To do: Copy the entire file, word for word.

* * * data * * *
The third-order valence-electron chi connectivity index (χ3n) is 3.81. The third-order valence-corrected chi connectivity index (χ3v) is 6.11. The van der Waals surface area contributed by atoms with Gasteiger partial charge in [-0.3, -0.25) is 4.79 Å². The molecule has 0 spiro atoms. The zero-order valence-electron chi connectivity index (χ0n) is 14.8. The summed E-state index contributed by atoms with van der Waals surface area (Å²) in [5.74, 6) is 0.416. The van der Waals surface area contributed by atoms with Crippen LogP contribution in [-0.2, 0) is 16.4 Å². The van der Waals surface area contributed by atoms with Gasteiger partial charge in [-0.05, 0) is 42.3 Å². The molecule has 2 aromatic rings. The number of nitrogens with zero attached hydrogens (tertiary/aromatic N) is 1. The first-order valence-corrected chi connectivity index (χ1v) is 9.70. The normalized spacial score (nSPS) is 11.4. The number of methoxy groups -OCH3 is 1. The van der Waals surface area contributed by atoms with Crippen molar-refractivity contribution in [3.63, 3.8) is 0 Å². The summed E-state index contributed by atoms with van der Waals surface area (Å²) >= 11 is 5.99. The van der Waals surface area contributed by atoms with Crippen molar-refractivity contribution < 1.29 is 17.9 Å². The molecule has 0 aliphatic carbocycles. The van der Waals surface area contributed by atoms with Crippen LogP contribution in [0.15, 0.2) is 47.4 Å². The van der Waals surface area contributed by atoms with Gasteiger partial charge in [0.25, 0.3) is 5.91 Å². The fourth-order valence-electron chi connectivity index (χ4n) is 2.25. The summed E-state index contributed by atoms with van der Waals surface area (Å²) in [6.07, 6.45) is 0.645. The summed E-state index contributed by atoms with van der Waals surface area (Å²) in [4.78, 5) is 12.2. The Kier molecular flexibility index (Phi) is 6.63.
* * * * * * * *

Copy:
The third-order valence-electron chi connectivity index (χ3n) is 3.81. The third-order valence-corrected chi connectivity index (χ3v) is 6.11. The van der Waals surface area contributed by atoms with Gasteiger partial charge in [-0.3, -0.25) is 4.79 Å². The molecule has 0 spiro atoms. The zero-order valence-electron chi connectivity index (χ0n) is 14.8. The summed E-state index contributed by atoms with van der Waals surface area (Å²) in [5.74, 6) is 0.416. The van der Waals surface area contributed by atoms with Crippen LogP contribution in [-0.2, 0) is 16.4 Å². The van der Waals surface area contributed by atoms with Gasteiger partial charge in [-0.05, 0) is 42.3 Å². The molecule has 2 aromatic rings. The number of nitrogens with zero attached hydrogens (tertiary/aromatic N) is 1. The first-order valence-corrected chi connectivity index (χ1v) is 9.70. The normalized spacial score (nSPS) is 11.4. The number of methoxy groups -OCH3 is 1. The van der Waals surface area contributed by atoms with Crippen molar-refractivity contribution in [3.63, 3.8) is 0 Å². The summed E-state index contributed by atoms with van der Waals surface area (Å²) >= 11 is 5.99. The van der Waals surface area contributed by atoms with Crippen molar-refractivity contribution < 1.29 is 17.9 Å². The molecule has 0 aliphatic carbocycles. The van der Waals surface area contributed by atoms with Crippen LogP contribution in [0.15, 0.2) is 47.4 Å². The van der Waals surface area contributed by atoms with Gasteiger partial charge in [0.25, 0.3) is 5.91 Å². The fourth-order valence-electron chi connectivity index (χ4n) is 2.25. The summed E-state index contributed by atoms with van der Waals surface area (Å²) in [6.07, 6.45) is 0.645. The summed E-state index contributed by atoms with van der Waals surface area (Å²) in [4.78, 5) is 12.2. The Kier molecular flexibility index (Phi) is 6.63.